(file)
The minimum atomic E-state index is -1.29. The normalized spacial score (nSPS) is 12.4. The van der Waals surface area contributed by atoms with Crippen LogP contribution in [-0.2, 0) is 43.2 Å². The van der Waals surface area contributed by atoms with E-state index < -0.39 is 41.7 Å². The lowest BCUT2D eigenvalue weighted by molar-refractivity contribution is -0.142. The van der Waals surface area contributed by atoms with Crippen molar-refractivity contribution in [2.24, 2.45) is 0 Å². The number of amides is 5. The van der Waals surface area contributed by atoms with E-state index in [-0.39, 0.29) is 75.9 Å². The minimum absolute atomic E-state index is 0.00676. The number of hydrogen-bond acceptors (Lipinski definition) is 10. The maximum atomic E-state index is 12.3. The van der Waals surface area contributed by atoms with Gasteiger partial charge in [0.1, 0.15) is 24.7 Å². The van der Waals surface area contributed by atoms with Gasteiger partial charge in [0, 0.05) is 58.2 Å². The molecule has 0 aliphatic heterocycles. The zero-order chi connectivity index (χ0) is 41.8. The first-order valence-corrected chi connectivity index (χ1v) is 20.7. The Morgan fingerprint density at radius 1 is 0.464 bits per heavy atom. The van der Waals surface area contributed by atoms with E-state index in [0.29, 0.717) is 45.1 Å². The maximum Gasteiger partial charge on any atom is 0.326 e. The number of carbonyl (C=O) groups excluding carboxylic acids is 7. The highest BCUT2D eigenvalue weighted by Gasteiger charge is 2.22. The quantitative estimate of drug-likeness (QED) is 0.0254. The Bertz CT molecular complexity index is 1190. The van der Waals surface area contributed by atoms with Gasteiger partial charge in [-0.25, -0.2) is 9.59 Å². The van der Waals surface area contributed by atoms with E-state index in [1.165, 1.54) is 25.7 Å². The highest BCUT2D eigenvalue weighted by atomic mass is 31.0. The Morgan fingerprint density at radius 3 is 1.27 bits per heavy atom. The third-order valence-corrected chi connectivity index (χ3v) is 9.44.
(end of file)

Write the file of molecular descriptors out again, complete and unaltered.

The minimum atomic E-state index is -1.29. The normalized spacial score (nSPS) is 12.4. The van der Waals surface area contributed by atoms with Crippen LogP contribution in [-0.2, 0) is 43.2 Å². The van der Waals surface area contributed by atoms with E-state index < -0.39 is 41.7 Å². The lowest BCUT2D eigenvalue weighted by molar-refractivity contribution is -0.142. The van der Waals surface area contributed by atoms with Crippen molar-refractivity contribution in [2.24, 2.45) is 0 Å². The number of amides is 5. The van der Waals surface area contributed by atoms with E-state index in [-0.39, 0.29) is 75.9 Å². The minimum absolute atomic E-state index is 0.00676. The number of hydrogen-bond acceptors (Lipinski definition) is 10. The maximum atomic E-state index is 12.3. The van der Waals surface area contributed by atoms with Gasteiger partial charge in [0.1, 0.15) is 24.7 Å². The van der Waals surface area contributed by atoms with Gasteiger partial charge in [0, 0.05) is 58.2 Å². The molecule has 0 aliphatic heterocycles. The zero-order chi connectivity index (χ0) is 41.8. The first-order valence-corrected chi connectivity index (χ1v) is 20.7. The Morgan fingerprint density at radius 1 is 0.464 bits per heavy atom. The van der Waals surface area contributed by atoms with E-state index in [0.29, 0.717) is 45.1 Å². The maximum Gasteiger partial charge on any atom is 0.326 e. The number of carbonyl (C=O) groups excluding carboxylic acids is 7. The highest BCUT2D eigenvalue weighted by Gasteiger charge is 2.22. The quantitative estimate of drug-likeness (QED) is 0.0254. The Bertz CT molecular complexity index is 1190. The van der Waals surface area contributed by atoms with Gasteiger partial charge in [-0.25, -0.2) is 9.59 Å². The van der Waals surface area contributed by atoms with E-state index in [1.165, 1.54) is 25.7 Å². The highest BCUT2D eigenvalue weighted by atomic mass is 31.0. The Morgan fingerprint density at radius 3 is 1.27 bits per heavy atom. The third-order valence-corrected chi connectivity index (χ3v) is 9.44.